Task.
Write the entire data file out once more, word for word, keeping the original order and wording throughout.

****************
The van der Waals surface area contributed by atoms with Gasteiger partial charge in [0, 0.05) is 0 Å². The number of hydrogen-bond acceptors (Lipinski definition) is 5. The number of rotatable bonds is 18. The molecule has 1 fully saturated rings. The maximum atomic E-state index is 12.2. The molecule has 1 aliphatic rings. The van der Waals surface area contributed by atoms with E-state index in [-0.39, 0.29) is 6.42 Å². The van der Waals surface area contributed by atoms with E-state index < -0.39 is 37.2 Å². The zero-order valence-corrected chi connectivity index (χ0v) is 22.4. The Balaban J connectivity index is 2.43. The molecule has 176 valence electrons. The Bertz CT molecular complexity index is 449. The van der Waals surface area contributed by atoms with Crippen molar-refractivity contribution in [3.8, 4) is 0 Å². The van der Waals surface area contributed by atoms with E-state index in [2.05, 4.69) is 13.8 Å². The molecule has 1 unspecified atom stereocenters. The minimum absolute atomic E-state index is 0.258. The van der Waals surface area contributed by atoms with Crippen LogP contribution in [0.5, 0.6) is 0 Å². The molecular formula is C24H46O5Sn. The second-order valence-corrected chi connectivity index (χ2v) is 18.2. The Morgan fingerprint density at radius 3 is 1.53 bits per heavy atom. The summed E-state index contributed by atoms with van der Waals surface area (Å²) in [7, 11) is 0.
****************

The van der Waals surface area contributed by atoms with Gasteiger partial charge in [0, 0.05) is 0 Å². The number of hydrogen-bond acceptors (Lipinski definition) is 5. The number of rotatable bonds is 18. The molecule has 1 fully saturated rings. The maximum atomic E-state index is 12.2. The molecule has 1 aliphatic rings. The van der Waals surface area contributed by atoms with E-state index in [-0.39, 0.29) is 6.42 Å². The van der Waals surface area contributed by atoms with E-state index < -0.39 is 37.2 Å². The zero-order valence-corrected chi connectivity index (χ0v) is 22.4. The Balaban J connectivity index is 2.43. The molecule has 176 valence electrons. The Bertz CT molecular complexity index is 449. The van der Waals surface area contributed by atoms with Crippen molar-refractivity contribution in [3.8, 4) is 0 Å². The van der Waals surface area contributed by atoms with E-state index in [2.05, 4.69) is 13.8 Å². The molecule has 1 unspecified atom stereocenters. The minimum absolute atomic E-state index is 0.258. The van der Waals surface area contributed by atoms with Crippen LogP contribution in [0.5, 0.6) is 0 Å². The molecular formula is C24H46O5Sn. The second-order valence-corrected chi connectivity index (χ2v) is 18.2. The Morgan fingerprint density at radius 3 is 1.53 bits per heavy atom. The summed E-state index contributed by atoms with van der Waals surface area (Å²) in [7, 11) is 0.